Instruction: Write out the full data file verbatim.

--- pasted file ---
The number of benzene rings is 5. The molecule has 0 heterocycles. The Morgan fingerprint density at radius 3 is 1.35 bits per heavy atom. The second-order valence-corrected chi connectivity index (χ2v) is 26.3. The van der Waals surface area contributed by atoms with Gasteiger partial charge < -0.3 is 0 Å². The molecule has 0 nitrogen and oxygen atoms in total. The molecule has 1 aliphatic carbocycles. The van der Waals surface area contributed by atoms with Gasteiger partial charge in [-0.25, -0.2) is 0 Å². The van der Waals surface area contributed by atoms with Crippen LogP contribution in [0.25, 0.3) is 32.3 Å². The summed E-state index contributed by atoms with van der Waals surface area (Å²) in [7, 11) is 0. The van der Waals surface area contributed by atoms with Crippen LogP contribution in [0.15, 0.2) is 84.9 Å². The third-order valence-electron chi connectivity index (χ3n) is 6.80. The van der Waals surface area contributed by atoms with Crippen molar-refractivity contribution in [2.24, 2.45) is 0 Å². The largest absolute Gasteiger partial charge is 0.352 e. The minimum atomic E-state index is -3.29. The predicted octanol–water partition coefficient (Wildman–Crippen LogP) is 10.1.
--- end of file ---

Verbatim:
The number of benzene rings is 5. The molecule has 0 heterocycles. The Morgan fingerprint density at radius 3 is 1.35 bits per heavy atom. The second-order valence-corrected chi connectivity index (χ2v) is 26.3. The van der Waals surface area contributed by atoms with Gasteiger partial charge < -0.3 is 0 Å². The molecule has 0 nitrogen and oxygen atoms in total. The molecule has 1 aliphatic carbocycles. The van der Waals surface area contributed by atoms with Gasteiger partial charge in [-0.25, -0.2) is 0 Å². The van der Waals surface area contributed by atoms with Crippen LogP contribution in [0.25, 0.3) is 32.3 Å². The summed E-state index contributed by atoms with van der Waals surface area (Å²) in [7, 11) is 0. The van der Waals surface area contributed by atoms with Crippen LogP contribution in [0.15, 0.2) is 84.9 Å². The third-order valence-electron chi connectivity index (χ3n) is 6.80. The van der Waals surface area contributed by atoms with Crippen molar-refractivity contribution in [2.24, 2.45) is 0 Å². The largest absolute Gasteiger partial charge is 0.352 e. The minimum atomic E-state index is -3.29. The predicted octanol–water partition coefficient (Wildman–Crippen LogP) is 10.1.